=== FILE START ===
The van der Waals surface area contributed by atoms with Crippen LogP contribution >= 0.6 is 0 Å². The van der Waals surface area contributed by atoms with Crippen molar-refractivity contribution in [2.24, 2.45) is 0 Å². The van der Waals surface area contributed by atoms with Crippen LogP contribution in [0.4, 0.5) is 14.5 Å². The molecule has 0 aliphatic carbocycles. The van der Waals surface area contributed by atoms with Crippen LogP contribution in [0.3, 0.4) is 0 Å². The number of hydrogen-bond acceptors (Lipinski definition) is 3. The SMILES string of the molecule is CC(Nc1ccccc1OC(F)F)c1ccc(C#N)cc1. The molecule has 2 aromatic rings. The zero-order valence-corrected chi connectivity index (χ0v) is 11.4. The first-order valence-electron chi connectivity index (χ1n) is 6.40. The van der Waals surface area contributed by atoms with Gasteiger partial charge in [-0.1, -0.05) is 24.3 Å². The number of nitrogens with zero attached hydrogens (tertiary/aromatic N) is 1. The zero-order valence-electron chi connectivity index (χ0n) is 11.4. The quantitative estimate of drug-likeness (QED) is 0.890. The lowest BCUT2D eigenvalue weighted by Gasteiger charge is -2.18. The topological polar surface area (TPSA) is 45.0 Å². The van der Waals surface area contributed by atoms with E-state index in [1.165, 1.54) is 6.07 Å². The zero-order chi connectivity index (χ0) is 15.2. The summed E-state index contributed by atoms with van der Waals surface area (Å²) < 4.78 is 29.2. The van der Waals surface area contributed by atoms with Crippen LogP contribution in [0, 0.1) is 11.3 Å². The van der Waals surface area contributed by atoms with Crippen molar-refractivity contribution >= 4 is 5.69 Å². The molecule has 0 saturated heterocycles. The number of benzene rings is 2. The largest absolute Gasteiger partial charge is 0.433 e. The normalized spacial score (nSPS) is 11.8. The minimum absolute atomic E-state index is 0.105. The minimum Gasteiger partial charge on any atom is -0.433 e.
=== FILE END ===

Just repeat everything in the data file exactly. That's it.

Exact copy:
The van der Waals surface area contributed by atoms with Crippen LogP contribution >= 0.6 is 0 Å². The van der Waals surface area contributed by atoms with Crippen molar-refractivity contribution in [2.24, 2.45) is 0 Å². The van der Waals surface area contributed by atoms with Crippen LogP contribution in [0.4, 0.5) is 14.5 Å². The molecule has 0 aliphatic carbocycles. The van der Waals surface area contributed by atoms with Crippen LogP contribution in [0.3, 0.4) is 0 Å². The number of hydrogen-bond acceptors (Lipinski definition) is 3. The SMILES string of the molecule is CC(Nc1ccccc1OC(F)F)c1ccc(C#N)cc1. The molecule has 2 aromatic rings. The zero-order valence-corrected chi connectivity index (χ0v) is 11.4. The first-order valence-electron chi connectivity index (χ1n) is 6.40. The van der Waals surface area contributed by atoms with Gasteiger partial charge in [-0.1, -0.05) is 24.3 Å². The number of nitrogens with zero attached hydrogens (tertiary/aromatic N) is 1. The zero-order valence-electron chi connectivity index (χ0n) is 11.4. The quantitative estimate of drug-likeness (QED) is 0.890. The lowest BCUT2D eigenvalue weighted by Gasteiger charge is -2.18. The topological polar surface area (TPSA) is 45.0 Å². The van der Waals surface area contributed by atoms with E-state index in [1.165, 1.54) is 6.07 Å². The zero-order chi connectivity index (χ0) is 15.2. The summed E-state index contributed by atoms with van der Waals surface area (Å²) < 4.78 is 29.2. The van der Waals surface area contributed by atoms with Crippen LogP contribution in [0, 0.1) is 11.3 Å². The van der Waals surface area contributed by atoms with Crippen molar-refractivity contribution >= 4 is 5.69 Å². The molecule has 0 saturated heterocycles. The number of benzene rings is 2. The largest absolute Gasteiger partial charge is 0.433 e. The normalized spacial score (nSPS) is 11.8. The minimum absolute atomic E-state index is 0.105. The minimum Gasteiger partial charge on any atom is -0.433 e.